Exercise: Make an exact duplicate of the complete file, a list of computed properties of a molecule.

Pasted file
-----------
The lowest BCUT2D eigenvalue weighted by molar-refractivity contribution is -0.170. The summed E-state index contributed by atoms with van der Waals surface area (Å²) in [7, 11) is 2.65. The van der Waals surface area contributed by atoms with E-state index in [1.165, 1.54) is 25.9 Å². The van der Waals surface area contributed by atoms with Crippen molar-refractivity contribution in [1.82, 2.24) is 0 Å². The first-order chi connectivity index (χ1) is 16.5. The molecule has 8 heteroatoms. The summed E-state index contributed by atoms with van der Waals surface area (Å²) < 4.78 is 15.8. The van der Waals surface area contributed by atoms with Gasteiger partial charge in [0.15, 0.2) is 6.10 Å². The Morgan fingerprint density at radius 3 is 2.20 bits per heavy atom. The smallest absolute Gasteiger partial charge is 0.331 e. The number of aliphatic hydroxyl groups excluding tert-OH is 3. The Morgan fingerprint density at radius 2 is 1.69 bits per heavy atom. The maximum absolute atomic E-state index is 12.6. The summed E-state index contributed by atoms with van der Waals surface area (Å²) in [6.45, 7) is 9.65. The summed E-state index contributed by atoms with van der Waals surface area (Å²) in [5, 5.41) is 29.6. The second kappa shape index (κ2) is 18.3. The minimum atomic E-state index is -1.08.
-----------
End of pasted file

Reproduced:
The lowest BCUT2D eigenvalue weighted by molar-refractivity contribution is -0.170. The summed E-state index contributed by atoms with van der Waals surface area (Å²) in [7, 11) is 2.65. The van der Waals surface area contributed by atoms with E-state index in [1.165, 1.54) is 25.9 Å². The van der Waals surface area contributed by atoms with Crippen molar-refractivity contribution in [1.82, 2.24) is 0 Å². The first-order chi connectivity index (χ1) is 16.5. The molecule has 8 heteroatoms. The summed E-state index contributed by atoms with van der Waals surface area (Å²) < 4.78 is 15.8. The van der Waals surface area contributed by atoms with Gasteiger partial charge in [0.15, 0.2) is 6.10 Å². The Morgan fingerprint density at radius 3 is 2.20 bits per heavy atom. The smallest absolute Gasteiger partial charge is 0.331 e. The number of aliphatic hydroxyl groups excluding tert-OH is 3. The Morgan fingerprint density at radius 2 is 1.69 bits per heavy atom. The maximum absolute atomic E-state index is 12.6. The summed E-state index contributed by atoms with van der Waals surface area (Å²) in [6.45, 7) is 9.65. The summed E-state index contributed by atoms with van der Waals surface area (Å²) in [5, 5.41) is 29.6. The second kappa shape index (κ2) is 18.3. The minimum atomic E-state index is -1.08.